For instance, a semi derelict building abandoned by its owners or neglected by a bank. The condition as with many such buildings is not suitable for habitation and may even be dangerous. It is also possible that such a building could be made habitable with relatively small investment. Typical squatting removes control. However, legal 'squatting' as outlined above could offer the security of knowing the building to be suitable. It could also remove the fear of being evicted. Prior to carrying out any work to make such a building habitable, the value should be established and agreed with the local authority in enforcing a purchase or part purchase order. The value of the building after works have been carried out where in the long term it is sold would permit the original owner to recoup only the original value prior to the works (subject to inflation) while the occupier would benefit from the balance. In essence the value increase could dictate the proportion of ownership between the occupier and the original owner. There is in this model and incentive for the occupier to carry out works reasonably with the knowledge of there being no risk of loss. This could avoid the typical situation where squatters live in terrible conditions.

author by An anonymous squatterpublication date Fri Apr 12, 2013 01:34Report this post to the editors

I'm pretty tired and writing this late, so it's not going to be too long. I know for a fact that some squatters would scoff at this idea, one obvious reason is that some people simply have no time, or decent circumstances, to do anything but live anywhere, as soon as they can. I really appreciate you contribution, and it is an avenue I would consider. After all, squatting is supposed to be a temporary solution to long-term, good and adequate housing. This workshop, it seems, is for those who need housing in the short-term.

Most importantly for me though, who is going to execute your idea? You are dead right about evictions and that situation is, frankly, bullshit and there should be legal protection for people living in houses/buildings left empty or abandoned for years. But I think we need more than just ideas right now. For example, your idea is really good, but I don't have access to decent legal advice or any kind of 'professional' support.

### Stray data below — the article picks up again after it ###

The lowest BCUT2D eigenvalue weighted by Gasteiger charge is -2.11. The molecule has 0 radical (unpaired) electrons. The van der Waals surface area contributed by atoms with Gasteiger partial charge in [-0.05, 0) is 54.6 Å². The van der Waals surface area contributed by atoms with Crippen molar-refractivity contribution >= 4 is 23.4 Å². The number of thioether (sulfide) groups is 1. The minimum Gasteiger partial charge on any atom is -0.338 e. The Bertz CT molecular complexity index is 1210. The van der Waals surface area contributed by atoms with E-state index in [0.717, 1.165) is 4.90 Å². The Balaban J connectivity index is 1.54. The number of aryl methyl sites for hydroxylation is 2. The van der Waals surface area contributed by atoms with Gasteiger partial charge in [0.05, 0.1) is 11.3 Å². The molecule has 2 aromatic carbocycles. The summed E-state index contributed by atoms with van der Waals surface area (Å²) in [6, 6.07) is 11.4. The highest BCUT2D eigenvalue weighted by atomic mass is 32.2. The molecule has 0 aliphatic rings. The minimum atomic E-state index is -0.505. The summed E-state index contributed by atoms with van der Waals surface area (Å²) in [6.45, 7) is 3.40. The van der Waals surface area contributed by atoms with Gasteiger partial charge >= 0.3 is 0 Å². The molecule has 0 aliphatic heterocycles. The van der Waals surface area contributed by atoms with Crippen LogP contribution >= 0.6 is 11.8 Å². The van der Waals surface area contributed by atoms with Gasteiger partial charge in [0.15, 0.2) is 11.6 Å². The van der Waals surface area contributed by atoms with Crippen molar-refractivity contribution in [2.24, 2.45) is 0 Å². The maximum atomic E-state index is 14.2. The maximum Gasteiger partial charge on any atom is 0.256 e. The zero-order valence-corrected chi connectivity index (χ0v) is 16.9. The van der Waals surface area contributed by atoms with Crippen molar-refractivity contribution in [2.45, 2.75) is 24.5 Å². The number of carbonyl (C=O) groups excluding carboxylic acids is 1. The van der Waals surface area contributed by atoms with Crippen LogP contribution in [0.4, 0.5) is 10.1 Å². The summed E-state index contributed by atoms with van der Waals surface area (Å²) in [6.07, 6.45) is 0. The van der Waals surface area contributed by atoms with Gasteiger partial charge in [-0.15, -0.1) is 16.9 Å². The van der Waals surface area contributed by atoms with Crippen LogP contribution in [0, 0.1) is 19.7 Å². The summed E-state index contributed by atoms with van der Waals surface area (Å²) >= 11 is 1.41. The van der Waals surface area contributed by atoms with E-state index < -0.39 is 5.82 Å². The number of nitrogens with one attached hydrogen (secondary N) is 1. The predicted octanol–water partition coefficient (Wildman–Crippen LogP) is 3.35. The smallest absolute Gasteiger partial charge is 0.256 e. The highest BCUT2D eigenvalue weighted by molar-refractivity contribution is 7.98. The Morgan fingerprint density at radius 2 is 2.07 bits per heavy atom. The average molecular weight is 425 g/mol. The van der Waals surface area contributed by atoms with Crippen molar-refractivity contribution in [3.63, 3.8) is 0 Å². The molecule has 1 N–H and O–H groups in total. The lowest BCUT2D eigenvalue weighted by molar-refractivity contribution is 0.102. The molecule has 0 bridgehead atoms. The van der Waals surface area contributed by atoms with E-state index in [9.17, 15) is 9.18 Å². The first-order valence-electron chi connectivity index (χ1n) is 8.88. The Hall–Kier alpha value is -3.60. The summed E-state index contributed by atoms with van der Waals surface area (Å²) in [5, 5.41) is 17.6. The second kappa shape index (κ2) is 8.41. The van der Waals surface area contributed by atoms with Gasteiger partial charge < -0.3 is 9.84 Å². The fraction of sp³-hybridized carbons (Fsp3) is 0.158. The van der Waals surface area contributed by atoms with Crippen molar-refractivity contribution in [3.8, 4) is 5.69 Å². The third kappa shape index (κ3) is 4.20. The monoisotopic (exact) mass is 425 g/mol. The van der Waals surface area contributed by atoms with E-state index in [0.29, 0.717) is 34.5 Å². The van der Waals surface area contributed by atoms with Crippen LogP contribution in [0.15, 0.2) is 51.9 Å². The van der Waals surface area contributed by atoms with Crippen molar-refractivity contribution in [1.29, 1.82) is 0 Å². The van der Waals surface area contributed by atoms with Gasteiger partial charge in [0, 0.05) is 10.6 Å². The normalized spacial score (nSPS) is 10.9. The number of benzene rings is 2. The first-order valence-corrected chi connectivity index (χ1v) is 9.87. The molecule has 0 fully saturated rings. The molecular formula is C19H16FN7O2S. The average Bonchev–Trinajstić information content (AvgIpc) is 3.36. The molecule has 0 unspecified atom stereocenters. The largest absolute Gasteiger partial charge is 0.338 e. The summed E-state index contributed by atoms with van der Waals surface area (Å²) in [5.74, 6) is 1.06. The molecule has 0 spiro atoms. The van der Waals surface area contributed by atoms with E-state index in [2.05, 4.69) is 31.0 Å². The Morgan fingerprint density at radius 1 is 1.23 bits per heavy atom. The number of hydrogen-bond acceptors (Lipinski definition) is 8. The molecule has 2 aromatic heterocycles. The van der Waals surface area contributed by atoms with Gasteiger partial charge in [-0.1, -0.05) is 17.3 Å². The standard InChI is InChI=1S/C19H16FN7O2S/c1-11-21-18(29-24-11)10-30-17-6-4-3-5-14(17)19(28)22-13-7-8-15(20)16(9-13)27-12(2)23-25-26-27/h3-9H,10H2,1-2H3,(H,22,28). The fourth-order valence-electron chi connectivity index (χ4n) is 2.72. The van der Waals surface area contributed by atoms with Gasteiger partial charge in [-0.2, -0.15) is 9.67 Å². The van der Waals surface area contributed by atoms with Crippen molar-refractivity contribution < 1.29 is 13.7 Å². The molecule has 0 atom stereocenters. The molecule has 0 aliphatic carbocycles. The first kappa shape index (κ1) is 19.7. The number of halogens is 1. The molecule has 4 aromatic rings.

One last thing.. about the terrible conditions, I've seen some nice places. If you're there long enough, you can make an exciting and beautiful home. It is certainly not all doom and gloom :)

Thanks for you input.

author by Gale Vogel - Birds Eye Viewpublication date Fri Apr 12, 2013 21:36Report this post to the editors

1989. Kreuzberg in Berlin was a vibrant if at times dangerous place. A place to hide the conscription of Western Germany in run down cheap or free dereliction. Jonas Hellborg played in a nightclub months after the throngs began hacking the wall, the deep base boom instrumentals resonating through the building, not derelict but symptomatic of a culture in revolt. A short walk away there was a pub, down steps through walls painted black cheaply not higher than could be reached leaving the building above gaping like a wound with its eyes nailed shut. The boarded windows made the street lights memories while inside simple bulbs hanging on loose wires shone on bottled beer only. Squatting took on mammoth proportions, where the rebel publican cared not being evicted knowing that there were many more hiding places and many potential hidden imbibing emporia. A place to live and a place to play. A squat pub, managed and organised in that apparent chaos of anarchy, the place filled with homeless self homed in places not wanted by those moved on. What once was wealth lies abandoned like spoils of war, paint parties decorated interiors and colour enhanced the dull places that they would have been in many normal cities. Legacy in a bright painted mostly grey abandoned MiG fighter plane lying in neutral land in testament to a time when war and money ruled. I shudder the regret of not having returned and know that to return there can never be.